Riz:                                              03:19                       Yeah. And it's the simplest drink in the world. A lot of people aren't into it because it does have some raw eggs in there. But I grew up on it, and it always feels like home when I get that. It was the comfort food drink my mum would give me if I was ever coming down with a cold. It was like, "Okay, let me make you some Egg Philip. It has nutrients." It's super easy. It's just eggs whisked with sugar and milk and a little bit of vanilla if we're getting fancy. But that's it.

Nicole:                                       03:52                      That's really simple.

Riz:                                              03:53                      Yep, very, very simple.

Nicole:                                       03:55                      Wow. I guess to make it eggnog, you would just add alcohol.

Riz:                                              04:00                     Yeah, pretty much. And you might reduce the sugar or add some nutmeg or something like that, depending on how you like your eggnog. But the interesting thing about it is that we call it Egg Philip, so my whole life I thought Philip must have been some great chef. But it turns out that's not the case. This was, like I said, taught to my Grandma by her chef back in India. And that gentleman spoke with a very heavy accent. So what he was actually saying was egg flipped.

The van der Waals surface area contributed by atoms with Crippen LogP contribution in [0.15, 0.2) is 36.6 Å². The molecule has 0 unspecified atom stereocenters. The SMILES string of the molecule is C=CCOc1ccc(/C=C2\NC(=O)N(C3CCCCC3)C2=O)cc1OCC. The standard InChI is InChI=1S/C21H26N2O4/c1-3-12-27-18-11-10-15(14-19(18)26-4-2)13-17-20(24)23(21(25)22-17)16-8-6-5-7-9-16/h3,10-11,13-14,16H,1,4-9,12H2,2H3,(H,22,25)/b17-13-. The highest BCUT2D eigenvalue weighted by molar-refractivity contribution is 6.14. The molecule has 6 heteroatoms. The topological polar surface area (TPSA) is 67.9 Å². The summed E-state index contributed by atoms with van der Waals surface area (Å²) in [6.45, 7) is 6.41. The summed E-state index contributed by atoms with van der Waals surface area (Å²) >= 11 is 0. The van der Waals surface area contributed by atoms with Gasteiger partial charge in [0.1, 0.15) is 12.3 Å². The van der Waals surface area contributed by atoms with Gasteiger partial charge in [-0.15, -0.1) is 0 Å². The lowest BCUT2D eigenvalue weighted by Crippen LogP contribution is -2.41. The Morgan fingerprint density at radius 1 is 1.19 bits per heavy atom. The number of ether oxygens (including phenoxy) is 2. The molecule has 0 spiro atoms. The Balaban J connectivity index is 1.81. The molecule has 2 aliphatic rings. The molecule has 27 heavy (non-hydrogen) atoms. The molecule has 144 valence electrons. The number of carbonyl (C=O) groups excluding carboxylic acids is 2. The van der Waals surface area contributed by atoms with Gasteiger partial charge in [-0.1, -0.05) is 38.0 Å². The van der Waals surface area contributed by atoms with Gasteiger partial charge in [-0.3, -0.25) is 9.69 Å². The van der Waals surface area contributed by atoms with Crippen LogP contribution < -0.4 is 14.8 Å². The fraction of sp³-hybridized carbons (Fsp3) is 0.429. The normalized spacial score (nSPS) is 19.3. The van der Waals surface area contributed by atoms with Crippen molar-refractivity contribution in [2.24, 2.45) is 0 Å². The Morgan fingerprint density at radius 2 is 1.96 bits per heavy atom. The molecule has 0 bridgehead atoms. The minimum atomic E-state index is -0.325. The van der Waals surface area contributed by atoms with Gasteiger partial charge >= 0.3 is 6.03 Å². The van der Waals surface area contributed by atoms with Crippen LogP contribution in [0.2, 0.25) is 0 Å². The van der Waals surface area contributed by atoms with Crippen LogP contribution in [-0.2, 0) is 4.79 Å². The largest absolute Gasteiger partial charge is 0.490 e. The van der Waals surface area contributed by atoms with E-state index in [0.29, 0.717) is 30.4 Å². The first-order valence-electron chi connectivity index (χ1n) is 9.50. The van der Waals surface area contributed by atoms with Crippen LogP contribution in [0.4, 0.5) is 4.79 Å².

Nicole:                                       04:33                      Oh, my goodness.

Riz:                                              04:35                      Yeah. And since then, she's been like, "Oh, egg flipped." You're like, "Oh, Egg Philip. Okay." And that's what we've been calling it our entire lives.

Nicole:                                       04:45                      Egg Philip, that's a great story. I love that. Oh, my goodness. That's the first time I've ... I've grown up with eggnog myself, and I love it. I loved it even before I could put alcohol in it. But that's the first time I've heard someone call it Egg Philip.